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Doing What You Love Probably Won’t Pay Your Bills...And That’s Okay

February 4, 2018

 

{{Co-founders Nohemi Rosales and Keisa Reynolds in Uncharted Books, where they host Whine Club - Sept 2016}} 

 

Anyone who has known me before college knows I am a writer. A notebook of mine was passed around math classes in middle and high school. (No wonder I am horrible at anything related to math.) That was my thing. I went to art school in Chicago to chase my dream of being a journalist and author.


Then like the average freshman, I changed my mind. I got there, took a couple classes, and said, nope, I want to explore other disciplines. I decided against pursuing journalism and creative nonfiction. This is after spending four years working on staff of my high school newspaper, managing two internships in communications, and blogging to build a brand. I ended up with a degree in Cultural Studies and minor in education. I took on internships and jobs with non-profit organizations focused on serving women, children, and LGBTQ populations. I pushed aside my creativity to ‘do good’.

Why? Looking back, I started to buy into the myth of art being selfish. Okay, I think there is plenty of truth in it. But is there anything inherently wrong with it? Selfishness is often needed to make good art and good art often reveals universal truths that can guide us in surviving this social experiment we call life.

A few months into my first full-time office job, I realized how much I missed writing and feeling creative. I stopped calling myself an artist years prior and it finally started to feel like something was missing. In April 2016, a friend and I decided to create a monthly storytelling series for women, femmes, and non-binary people. We decided to call it Whine Club after a few shows where people read from their journals and joined us in celebrating vulnerability with a glass of wine.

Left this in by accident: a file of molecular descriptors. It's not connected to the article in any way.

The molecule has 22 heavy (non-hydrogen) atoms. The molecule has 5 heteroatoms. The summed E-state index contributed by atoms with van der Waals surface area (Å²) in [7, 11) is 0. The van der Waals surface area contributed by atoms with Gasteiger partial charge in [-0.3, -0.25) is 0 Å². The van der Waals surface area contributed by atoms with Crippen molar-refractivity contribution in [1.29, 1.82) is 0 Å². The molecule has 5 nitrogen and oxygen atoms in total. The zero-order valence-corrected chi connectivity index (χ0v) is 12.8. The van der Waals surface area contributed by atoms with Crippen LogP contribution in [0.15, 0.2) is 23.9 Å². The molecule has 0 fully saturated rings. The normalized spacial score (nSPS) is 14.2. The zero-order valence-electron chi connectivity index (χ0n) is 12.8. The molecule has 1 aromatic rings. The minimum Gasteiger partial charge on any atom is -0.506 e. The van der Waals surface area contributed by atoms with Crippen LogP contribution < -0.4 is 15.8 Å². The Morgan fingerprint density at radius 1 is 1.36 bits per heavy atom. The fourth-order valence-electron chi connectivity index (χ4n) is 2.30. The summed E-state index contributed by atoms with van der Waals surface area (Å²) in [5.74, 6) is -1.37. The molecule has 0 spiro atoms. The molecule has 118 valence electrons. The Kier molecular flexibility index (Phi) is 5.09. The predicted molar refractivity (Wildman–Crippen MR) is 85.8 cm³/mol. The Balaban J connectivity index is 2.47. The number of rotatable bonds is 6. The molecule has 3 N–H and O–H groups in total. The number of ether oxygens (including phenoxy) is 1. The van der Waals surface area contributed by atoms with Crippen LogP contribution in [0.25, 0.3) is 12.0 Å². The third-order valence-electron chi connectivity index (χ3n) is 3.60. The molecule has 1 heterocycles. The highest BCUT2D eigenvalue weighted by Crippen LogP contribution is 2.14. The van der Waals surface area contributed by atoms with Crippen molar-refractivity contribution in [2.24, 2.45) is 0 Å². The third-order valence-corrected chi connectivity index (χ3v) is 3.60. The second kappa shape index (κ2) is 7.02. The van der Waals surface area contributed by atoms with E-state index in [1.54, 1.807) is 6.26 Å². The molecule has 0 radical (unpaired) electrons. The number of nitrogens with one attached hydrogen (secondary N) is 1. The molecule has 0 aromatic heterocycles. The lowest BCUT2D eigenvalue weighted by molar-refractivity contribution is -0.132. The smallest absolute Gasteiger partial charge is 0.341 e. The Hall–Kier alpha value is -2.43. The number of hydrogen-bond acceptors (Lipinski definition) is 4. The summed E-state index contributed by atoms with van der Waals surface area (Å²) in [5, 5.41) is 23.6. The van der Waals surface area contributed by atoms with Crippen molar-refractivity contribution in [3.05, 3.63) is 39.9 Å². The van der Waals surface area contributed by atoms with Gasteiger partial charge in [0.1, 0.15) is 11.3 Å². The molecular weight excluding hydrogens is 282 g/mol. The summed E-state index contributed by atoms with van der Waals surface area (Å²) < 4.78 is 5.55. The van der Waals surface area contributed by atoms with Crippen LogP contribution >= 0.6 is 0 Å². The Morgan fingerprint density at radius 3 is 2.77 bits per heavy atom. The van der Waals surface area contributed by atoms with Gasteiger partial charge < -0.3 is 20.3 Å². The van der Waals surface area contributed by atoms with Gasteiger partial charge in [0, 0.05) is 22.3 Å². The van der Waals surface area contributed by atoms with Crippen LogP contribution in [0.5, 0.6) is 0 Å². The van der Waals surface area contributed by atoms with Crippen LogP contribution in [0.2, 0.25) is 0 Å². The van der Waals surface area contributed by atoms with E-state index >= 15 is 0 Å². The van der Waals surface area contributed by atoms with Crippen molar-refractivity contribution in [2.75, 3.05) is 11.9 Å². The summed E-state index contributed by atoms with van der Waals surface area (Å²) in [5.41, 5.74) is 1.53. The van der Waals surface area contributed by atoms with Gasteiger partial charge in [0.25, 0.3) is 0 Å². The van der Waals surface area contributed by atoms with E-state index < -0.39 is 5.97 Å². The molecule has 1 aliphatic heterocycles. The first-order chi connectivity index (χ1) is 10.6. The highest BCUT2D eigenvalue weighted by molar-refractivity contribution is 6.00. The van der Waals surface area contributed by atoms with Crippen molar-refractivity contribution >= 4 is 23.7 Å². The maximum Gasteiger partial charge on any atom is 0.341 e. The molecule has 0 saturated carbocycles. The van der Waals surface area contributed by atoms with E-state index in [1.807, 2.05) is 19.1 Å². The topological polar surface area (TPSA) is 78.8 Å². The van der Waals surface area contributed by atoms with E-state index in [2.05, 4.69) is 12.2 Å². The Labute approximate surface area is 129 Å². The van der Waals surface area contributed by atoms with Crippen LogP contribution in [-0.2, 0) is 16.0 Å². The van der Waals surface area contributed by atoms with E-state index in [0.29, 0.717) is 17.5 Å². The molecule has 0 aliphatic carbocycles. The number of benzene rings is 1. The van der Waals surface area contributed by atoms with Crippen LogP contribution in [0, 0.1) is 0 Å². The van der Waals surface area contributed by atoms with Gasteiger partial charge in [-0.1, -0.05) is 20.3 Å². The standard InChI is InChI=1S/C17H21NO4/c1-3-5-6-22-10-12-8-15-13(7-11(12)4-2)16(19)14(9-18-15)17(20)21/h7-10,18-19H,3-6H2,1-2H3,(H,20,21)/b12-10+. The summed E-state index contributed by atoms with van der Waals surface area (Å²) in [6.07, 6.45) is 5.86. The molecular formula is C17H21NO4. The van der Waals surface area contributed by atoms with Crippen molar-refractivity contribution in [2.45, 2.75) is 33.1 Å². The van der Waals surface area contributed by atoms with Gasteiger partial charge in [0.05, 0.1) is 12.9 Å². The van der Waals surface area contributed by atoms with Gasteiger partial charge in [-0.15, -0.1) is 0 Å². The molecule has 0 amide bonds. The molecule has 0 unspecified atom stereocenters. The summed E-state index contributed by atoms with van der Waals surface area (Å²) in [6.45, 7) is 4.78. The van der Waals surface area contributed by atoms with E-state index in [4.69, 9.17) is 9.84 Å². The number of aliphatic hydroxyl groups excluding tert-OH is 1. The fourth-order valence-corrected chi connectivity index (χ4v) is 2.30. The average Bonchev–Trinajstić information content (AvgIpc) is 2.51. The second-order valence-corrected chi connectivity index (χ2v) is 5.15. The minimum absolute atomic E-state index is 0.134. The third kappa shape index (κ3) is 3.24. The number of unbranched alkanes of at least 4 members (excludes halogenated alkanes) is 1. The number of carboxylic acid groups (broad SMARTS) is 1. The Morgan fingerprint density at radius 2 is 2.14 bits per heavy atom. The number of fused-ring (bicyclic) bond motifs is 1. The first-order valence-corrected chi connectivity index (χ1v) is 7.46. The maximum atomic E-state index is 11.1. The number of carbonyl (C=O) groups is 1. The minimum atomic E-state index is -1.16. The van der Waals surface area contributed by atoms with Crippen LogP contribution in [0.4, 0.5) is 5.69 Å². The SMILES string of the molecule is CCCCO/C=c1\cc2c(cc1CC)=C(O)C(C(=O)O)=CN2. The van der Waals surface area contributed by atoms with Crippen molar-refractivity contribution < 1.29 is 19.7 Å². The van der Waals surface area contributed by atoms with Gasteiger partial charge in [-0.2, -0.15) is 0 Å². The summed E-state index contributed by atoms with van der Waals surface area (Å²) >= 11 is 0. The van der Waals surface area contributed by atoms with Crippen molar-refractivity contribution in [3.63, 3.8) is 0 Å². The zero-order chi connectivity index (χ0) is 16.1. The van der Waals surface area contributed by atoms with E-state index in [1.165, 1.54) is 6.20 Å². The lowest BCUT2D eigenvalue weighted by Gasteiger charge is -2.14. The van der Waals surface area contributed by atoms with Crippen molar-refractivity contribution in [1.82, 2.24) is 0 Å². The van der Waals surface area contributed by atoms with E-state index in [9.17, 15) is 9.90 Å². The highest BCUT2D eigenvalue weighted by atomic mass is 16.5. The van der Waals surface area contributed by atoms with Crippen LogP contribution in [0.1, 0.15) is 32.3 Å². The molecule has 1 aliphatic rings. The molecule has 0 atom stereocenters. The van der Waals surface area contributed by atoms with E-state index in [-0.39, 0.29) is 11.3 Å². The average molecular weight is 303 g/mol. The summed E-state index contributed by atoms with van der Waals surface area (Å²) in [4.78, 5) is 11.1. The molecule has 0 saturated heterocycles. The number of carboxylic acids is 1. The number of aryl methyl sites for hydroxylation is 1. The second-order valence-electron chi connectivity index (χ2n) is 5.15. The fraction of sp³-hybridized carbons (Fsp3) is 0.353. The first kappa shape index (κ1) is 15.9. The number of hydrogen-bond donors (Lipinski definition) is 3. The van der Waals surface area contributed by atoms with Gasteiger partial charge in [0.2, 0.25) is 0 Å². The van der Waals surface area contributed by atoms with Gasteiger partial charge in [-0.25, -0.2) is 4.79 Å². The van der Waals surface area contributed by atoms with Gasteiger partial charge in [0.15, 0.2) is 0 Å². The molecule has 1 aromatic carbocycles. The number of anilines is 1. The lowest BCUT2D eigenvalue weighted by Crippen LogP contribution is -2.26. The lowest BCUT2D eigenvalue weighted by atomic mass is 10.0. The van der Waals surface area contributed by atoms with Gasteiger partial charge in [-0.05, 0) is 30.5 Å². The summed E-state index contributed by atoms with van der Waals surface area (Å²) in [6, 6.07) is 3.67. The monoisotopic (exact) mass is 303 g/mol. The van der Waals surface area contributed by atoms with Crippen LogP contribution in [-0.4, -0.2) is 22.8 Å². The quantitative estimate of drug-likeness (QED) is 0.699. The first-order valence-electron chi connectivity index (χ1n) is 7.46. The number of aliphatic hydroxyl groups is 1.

{{Keisa performing at Miss Spoken, another storytelling series that features women, femmes, and gender non-conforming people - Oct 2017}}

 

Our series has featured dozens of queer and trans people, primarily people of color. Many of them performed for the first time at our show; others hadn’t performed in front of a group that closely resembled them or understood their work as deeply as our audiences. We didn’t know whether or not it would be a safe space; we soon learned it was a brave space for many: a few storytellers shared for the first time how they felt about their sexual orientation and gender identities.

I co-curated a space for people to be themselves. I think that falls under doing good. I turned to writing and performing stories after I realized how much of my time was spent focusing on advocating for social change and not processing my own reality or humanity outside of marginalization and oppression. All the rage and despair I felt had to go somewhere. It didn’t take long for me to discover I was not alone. I still work in offices rooted in social justice and advocacy—and I am proud of the work we produce—but it has become more about a paycheck since I’ve accepted my passion does not have to be tied to my career.

The older I get, the more I surprise myself. I am returning to a dream I thought wasn’t feasible. Turns out I only needed to reframe why I needed to create art. Writing and curating space for people to share their art is still tied to social justice; I am not as far removed from it as I felt I had to be.

It know it isn’t easy to simply follow your heart or passion, especially in this economy. But it is important to listen to ourselves and carve out time and space for creativity. It’s what keeps many of us well-grounded. Indulge in a hobby that you left on the backburner or you’ve always wanted to take up. Give yourself room to process and express yourself. Trust me, it’s worth it. 

 

{{Keisa hosting Whine Club in Volumes Book before they found their permanent home - Aug 2016}} 

 

Originally from Richmond, Calif., Keisa is a Chicago-based writer, storyteller, and researcher. They are currently working on a collection of essays examining the intersections of mental health and sexuality through a queer Black feminist perspective. You can follow their work on keisareynolds.com  

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